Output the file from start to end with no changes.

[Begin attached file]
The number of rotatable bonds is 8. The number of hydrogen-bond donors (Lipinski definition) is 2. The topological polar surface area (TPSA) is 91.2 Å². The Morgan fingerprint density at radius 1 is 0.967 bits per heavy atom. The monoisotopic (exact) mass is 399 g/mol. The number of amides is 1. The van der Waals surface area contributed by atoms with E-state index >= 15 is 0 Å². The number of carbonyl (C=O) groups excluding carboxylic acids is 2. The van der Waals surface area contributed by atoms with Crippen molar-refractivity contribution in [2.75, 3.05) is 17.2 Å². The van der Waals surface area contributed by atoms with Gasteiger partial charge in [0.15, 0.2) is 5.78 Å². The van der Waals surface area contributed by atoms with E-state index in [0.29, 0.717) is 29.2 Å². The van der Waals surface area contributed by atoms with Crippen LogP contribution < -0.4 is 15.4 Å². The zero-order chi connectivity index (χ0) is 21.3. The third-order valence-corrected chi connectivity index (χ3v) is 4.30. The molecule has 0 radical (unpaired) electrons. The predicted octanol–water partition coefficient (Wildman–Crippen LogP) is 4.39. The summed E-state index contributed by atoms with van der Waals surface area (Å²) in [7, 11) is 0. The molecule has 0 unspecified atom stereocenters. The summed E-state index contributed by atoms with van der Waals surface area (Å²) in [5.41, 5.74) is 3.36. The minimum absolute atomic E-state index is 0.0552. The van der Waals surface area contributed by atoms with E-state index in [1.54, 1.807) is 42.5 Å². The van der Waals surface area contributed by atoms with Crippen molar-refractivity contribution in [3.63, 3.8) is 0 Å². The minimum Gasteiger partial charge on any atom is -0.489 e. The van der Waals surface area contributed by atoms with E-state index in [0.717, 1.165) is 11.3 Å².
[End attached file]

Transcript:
The number of rotatable bonds is 8. The number of hydrogen-bond donors (Lipinski definition) is 2. The topological polar surface area (TPSA) is 91.2 Å². The Morgan fingerprint density at radius 1 is 0.967 bits per heavy atom. The monoisotopic (exact) mass is 399 g/mol. The number of amides is 1. The van der Waals surface area contributed by atoms with E-state index >= 15 is 0 Å². The number of carbonyl (C=O) groups excluding carboxylic acids is 2. The van der Waals surface area contributed by atoms with Crippen molar-refractivity contribution in [2.75, 3.05) is 17.2 Å². The van der Waals surface area contributed by atoms with Gasteiger partial charge in [0.15, 0.2) is 5.78 Å². The van der Waals surface area contributed by atoms with E-state index in [0.29, 0.717) is 29.2 Å². The van der Waals surface area contributed by atoms with Crippen LogP contribution < -0.4 is 15.4 Å². The zero-order chi connectivity index (χ0) is 21.3. The third-order valence-corrected chi connectivity index (χ3v) is 4.30. The molecule has 0 radical (unpaired) electrons. The predicted octanol–water partition coefficient (Wildman–Crippen LogP) is 4.39. The summed E-state index contributed by atoms with van der Waals surface area (Å²) in [7, 11) is 0. The molecule has 0 unspecified atom stereocenters. The summed E-state index contributed by atoms with van der Waals surface area (Å²) in [5.41, 5.74) is 3.36. The minimum absolute atomic E-state index is 0.0552. The van der Waals surface area contributed by atoms with E-state index in [1.54, 1.807) is 42.5 Å². The van der Waals surface area contributed by atoms with Crippen molar-refractivity contribution in [3.63, 3.8) is 0 Å². The minimum Gasteiger partial charge on any atom is -0.489 e. The van der Waals surface area contributed by atoms with E-state index in [0.717, 1.165) is 11.3 Å².